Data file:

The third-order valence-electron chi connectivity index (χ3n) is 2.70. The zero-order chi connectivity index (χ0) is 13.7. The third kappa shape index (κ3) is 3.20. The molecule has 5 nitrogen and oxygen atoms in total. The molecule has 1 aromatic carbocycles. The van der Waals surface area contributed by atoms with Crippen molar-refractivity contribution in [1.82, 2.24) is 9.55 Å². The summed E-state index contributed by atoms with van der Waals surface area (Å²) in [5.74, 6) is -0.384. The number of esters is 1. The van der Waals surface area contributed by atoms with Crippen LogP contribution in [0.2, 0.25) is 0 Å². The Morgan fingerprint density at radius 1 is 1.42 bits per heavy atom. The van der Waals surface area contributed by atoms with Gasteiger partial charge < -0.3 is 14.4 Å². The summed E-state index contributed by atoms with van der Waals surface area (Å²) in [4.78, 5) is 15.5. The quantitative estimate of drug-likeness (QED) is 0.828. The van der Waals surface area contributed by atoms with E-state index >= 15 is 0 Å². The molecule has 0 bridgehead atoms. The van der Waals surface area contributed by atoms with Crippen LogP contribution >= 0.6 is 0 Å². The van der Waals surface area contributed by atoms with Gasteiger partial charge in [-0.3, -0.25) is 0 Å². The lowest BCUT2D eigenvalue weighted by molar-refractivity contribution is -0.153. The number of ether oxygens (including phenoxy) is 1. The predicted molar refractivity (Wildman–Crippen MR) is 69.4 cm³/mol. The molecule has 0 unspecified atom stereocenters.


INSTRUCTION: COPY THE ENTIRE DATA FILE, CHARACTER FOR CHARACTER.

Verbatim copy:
The third-order valence-electron chi connectivity index (χ3n) is 2.70. The zero-order chi connectivity index (χ0) is 13.7. The third kappa shape index (κ3) is 3.20. The molecule has 5 nitrogen and oxygen atoms in total. The molecule has 1 aromatic carbocycles. The van der Waals surface area contributed by atoms with Crippen molar-refractivity contribution in [1.82, 2.24) is 9.55 Å². The summed E-state index contributed by atoms with van der Waals surface area (Å²) in [5.74, 6) is -0.384. The number of esters is 1. The van der Waals surface area contributed by atoms with Crippen LogP contribution in [0.2, 0.25) is 0 Å². The Morgan fingerprint density at radius 1 is 1.42 bits per heavy atom. The van der Waals surface area contributed by atoms with Gasteiger partial charge < -0.3 is 14.4 Å². The summed E-state index contributed by atoms with van der Waals surface area (Å²) in [4.78, 5) is 15.5. The quantitative estimate of drug-likeness (QED) is 0.828. The van der Waals surface area contributed by atoms with E-state index >= 15 is 0 Å². The molecule has 0 bridgehead atoms. The van der Waals surface area contributed by atoms with Crippen LogP contribution >= 0.6 is 0 Å². The van der Waals surface area contributed by atoms with Gasteiger partial charge in [-0.3, -0.25) is 0 Å². The lowest BCUT2D eigenvalue weighted by molar-refractivity contribution is -0.153. The number of ether oxygens (including phenoxy) is 1. The predicted molar refractivity (Wildman–Crippen MR) is 69.4 cm³/mol. The molecule has 0 unspecified atom stereocenters.